I Promise, You Can Keep a Plant Alive!


If you’re fortunate enough to work in the interiorscape (indoor plant) industry, then I can almost guarantee that you’ve heard this before: I don’t have a green thumb. It never fails; people are fascinated that you can keep a plant alive. What if I told you that I used to be one of those people? I thought that I couldn’t look at a plant the wrong way without killing it. And I’ve uttered that sentence on more than a few occasions. Now, I am *paid* to keep indoor plants alive! No kidding- I work with an indoor plant service in Jacksonville, FL. Can you believe it? I still can’t. My go-to response is, “if I can do it, you can do it!” And that is unequivocally true. All you have to do is ask yourself a few questions. 

Question #1: If you currently have a plant(s), what kind is it? Make sure you know the identity of your plant and its needs. Plants are a lot like humans. Each one has its own unique needs and preferences. The only way to answer the questions below is to know the answer to this one. 

Question #2: if you’re really killing plants left and right, what are you doing wrong? While plants will often tell you when they’re not feeling well, the signs can often overlap. So instead of looking at the plants, look at what you’re doing and make adjustments. Take a look at your habits: are you watering too much or not enough? My guess? Too much. We (myself included) have this tendency to want to water much more than they need. While there are plants that take more water more often, my favorites only get watered every two weeks. Talk about low maintenance!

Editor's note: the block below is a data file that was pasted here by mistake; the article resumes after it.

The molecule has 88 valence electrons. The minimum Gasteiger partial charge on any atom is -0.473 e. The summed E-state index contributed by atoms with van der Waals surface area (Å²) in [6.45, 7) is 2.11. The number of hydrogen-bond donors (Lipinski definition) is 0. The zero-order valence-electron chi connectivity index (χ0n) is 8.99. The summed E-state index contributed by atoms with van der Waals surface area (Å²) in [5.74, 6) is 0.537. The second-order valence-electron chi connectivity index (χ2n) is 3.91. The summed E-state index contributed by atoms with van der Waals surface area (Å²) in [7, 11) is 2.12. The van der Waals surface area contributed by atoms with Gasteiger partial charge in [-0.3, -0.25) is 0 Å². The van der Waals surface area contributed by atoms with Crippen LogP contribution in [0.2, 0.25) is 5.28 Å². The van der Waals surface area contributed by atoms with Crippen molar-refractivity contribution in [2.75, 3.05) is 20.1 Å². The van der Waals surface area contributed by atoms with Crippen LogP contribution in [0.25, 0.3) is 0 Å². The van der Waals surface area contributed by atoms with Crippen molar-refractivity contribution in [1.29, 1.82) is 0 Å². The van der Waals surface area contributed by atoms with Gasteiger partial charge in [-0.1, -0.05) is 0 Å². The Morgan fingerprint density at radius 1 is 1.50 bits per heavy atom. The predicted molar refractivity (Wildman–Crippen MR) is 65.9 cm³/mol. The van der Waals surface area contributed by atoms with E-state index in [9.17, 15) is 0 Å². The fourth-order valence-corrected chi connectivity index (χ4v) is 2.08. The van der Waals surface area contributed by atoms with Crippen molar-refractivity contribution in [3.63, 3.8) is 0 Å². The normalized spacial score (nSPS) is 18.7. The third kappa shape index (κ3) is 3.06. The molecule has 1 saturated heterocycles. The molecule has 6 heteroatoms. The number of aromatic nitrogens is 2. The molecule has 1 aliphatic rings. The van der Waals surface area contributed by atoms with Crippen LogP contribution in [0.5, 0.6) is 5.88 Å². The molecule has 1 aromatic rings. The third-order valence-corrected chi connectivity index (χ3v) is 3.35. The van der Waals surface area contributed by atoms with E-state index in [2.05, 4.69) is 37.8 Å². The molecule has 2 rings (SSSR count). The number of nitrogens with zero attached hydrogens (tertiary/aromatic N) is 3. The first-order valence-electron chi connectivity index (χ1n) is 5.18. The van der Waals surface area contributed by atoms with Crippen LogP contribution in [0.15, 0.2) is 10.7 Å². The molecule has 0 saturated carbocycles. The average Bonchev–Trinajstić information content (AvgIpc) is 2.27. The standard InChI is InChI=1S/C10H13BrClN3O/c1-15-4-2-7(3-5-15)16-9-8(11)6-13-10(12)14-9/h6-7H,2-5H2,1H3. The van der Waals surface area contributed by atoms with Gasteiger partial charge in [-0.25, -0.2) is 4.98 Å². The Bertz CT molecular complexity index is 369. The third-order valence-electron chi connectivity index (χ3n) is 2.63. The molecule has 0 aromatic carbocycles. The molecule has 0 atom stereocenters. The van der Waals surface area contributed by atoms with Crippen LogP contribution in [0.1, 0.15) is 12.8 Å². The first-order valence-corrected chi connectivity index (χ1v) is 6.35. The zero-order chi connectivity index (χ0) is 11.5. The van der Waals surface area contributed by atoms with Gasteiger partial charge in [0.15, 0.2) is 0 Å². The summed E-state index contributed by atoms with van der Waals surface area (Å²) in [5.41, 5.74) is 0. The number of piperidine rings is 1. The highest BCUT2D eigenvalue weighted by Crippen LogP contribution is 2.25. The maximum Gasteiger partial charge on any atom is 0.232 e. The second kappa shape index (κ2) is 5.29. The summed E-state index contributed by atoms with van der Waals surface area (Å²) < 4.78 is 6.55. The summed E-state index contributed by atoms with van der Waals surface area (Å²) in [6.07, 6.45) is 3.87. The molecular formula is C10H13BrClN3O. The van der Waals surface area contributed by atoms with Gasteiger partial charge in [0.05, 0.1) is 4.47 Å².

Question #3: where are they located? Some plants can thrive in scenarios with less light. Others need bright, direct sunlight. Plants also rely on artificial light when sunlight isn’t available. Are you turning off the lights, leaving them in the dark? Make sure that your plant is in the right location for its light needs. If it’s in a room that you rarely light up, move it to one where you spend time and see if you notice a difference. 

Once you’ve answered all of these questions, you should be confident in your ability to keep your plant babies thriving! If you’re still concerned, start with a low maintenance plant and go from there. Pothos (pictured above), Aglaonemas, and Sansevierias are some of my favorites. They can thrive in artificial light with low water and have multiple varieties. Just remember- look up the maintenance requirements before you give up. If I can be a plant lady, everyone can be a plant lady!

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